Your response ended with, “I hope this answers your question,” and I want to tell you that it certainly does not answer my question. In fact, with all due respect, your response seems to, purposely or otherwise, miss the point I was making by asking you the question in the first place.

You say you are “a bit confused” and that you “don’t remember saying we need to kill anyone” and that you “never said we should use [arms] against a specific individual.” Okay, let me attempt to make the issue clearer. No, you didn’t say we need to kill anyone. No, you didn’t say we should use weapons against any specific individual. Of course you didn’t put it that way. But what you did say is that we need to expand our right to keep and bear arms in this state, including the right to keep and bear ammunition, because we need arms and ammunition to protect ourselves “from an individual or from an overextension of government.”

Now, presumably, if we are to use guns to protect ourselves from either individuals or from government (in context you were talking about the federal government), that suggests we may possibly have to do so by actually firing the weapons at real people, either individuals acting on their own or acting as representatives of government. We can’t always count on the mere brandishing of arms to do the trick.

I certainly understand what it means to use guns for protection against, say, someone who breaks into your home. I get that. Bang, bang! They’re dead. What I do not understand is what it means to use guns for protection against “an overextension of government.” That sounds a lot like what happened in this country’s Civil War or, more recently, what those Bundy-friendly folks in Nevada did when they chased away federal officials with guns. If that is what you mean, feel free to say so. If you think it is okay for citizens to ultimately settle disputes against the federal government by resorting to arms, admit as much.

But if that is not what you mean, if you really don’t think disputants have the constitutional right to shoot it out with the feds, please clarify what you said on KZRG. Please explain what it might mean to say that someone can use their right to bear arms against “an overextension of government” without actually having the right to fire on a government employee who is representing the interests of the government, of “we the people.” And please explain who gets to decide what “overextension” means.

Or you could simply say that you made a mistake. You could admit that you misspoke. You could tell Missourians that you did not mean to imply that they would—if voters approve the change to our state’s constitution that you champion—have the right to challenge the authority of the federal government by aiming at and, if necessary, shooting at one of its agents. That is up to you. But hiding what you mean behind a maxim like “Peace through strength” simply won’t do.

Sincerely,

R. Duane Graham
Joplin, MO

6 Comments

  1. RDG,

    Thanks for focusing attention on the disturbing remark made by Rep. Charlie Davis. Equally disturbing is his refusal to answer a direct question. “Peace through strength” is a phrase first attributed to Roman Emperor Hadrian. Ronald Reagan borrowed it to criticize what he believed to be President Carter’s weak foreign policy during the 1980 presidential campaign. “If you’re explaining you’re losing” is more germane if tossing out an old maxim from the late former president.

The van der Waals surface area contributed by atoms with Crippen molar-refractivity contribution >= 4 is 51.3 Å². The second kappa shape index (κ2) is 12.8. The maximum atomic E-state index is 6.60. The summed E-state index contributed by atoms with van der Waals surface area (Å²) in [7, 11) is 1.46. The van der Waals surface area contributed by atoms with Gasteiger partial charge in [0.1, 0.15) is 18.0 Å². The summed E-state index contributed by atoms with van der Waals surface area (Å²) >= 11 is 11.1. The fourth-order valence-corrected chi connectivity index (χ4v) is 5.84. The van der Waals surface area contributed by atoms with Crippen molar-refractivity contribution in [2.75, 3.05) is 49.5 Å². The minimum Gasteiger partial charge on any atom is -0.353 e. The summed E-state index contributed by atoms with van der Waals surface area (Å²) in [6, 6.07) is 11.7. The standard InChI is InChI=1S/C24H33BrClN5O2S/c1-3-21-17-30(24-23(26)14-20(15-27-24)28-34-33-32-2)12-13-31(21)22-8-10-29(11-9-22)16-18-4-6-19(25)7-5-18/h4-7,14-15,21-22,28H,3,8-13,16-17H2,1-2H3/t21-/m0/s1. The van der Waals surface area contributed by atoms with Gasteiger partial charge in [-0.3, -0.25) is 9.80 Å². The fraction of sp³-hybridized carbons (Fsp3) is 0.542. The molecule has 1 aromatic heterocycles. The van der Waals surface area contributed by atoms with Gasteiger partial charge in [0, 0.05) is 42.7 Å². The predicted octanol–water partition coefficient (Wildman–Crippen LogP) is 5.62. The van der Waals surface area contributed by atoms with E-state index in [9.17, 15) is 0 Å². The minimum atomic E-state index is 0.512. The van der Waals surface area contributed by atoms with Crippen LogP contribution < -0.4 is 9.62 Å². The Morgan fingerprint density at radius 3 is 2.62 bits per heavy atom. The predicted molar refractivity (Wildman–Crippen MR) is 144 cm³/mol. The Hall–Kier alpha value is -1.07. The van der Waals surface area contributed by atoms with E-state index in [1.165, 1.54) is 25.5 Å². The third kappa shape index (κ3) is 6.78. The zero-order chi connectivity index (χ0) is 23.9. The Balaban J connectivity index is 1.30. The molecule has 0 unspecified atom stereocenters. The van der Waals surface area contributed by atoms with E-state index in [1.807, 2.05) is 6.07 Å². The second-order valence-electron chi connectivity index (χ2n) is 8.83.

Rep. Davis,

    Regarding your moral decay laundry list, I would remind you that illegal drug use is on the decline, replaced by prescription drug abuse. Contact Rush Limbaugh for more details.

    Like

    • Juan,

      Nice to have you back!

      Disturbing remark by Davis, indeed. As I told Anson, he shouldn’t get away with obfuscation. He has to answer the question of whether it is okay for people to take the law into their own hands, with permission from the Missouri constitution if it is amended the way he wants.

      And as for his “moral decay laundry list,” I could have written an entire post on that. Geeze.

      Duane

      Like

  2. ansonburlingame

     /  May 14, 2014

    Well here comes Anson, again. Here is MY email back to both Charlie Davis and Duane, for what it is worth.

    Charlie and Duane,

    Charlie, Duane asked a good question in his LTTE and your email back to him failed to answer it, in my view. All of the back and forth is public as Duane has posted the exchanges on his blog. Good for him. Let’s talk about the real issue, gun ownership, right of wrong, not just legal, etc.

    When the Constitution was written and ratified and then quickly amended to insert the Bill of Rights Americans needed guns in many places to live safely. Such is not the case today. While I have legally owned a shotgun all my adult life (and childhood as well) I only used it for recreation, hunting. And I didn’t need to hunt to live for sure. While I still have my shotgun I haven’t taken it out of its case for 15 years now as I no longer hunt. And I don’t keep it “handy” for self protection today. I rely on government, the police, to keep me safe and my phone to call 911 right by my bedside is all I need or want, thank you very much.

    Now if Duane and his liberal friends decided to protest in front of my house because of political differences I certainly would not “get out my gun”. If I felt threaten I would simply use the phone and call for help. Daniel Boone could not do that with Indians at his doorstep. But I can and would. Times change.

    Guns have two uses. One is recreation, hunting, and when all is said and done, such guns kill things, whether the things are needed for food or simply “for fun and recreation”. OK, go ahead as far as I am concerned if that floats your boat.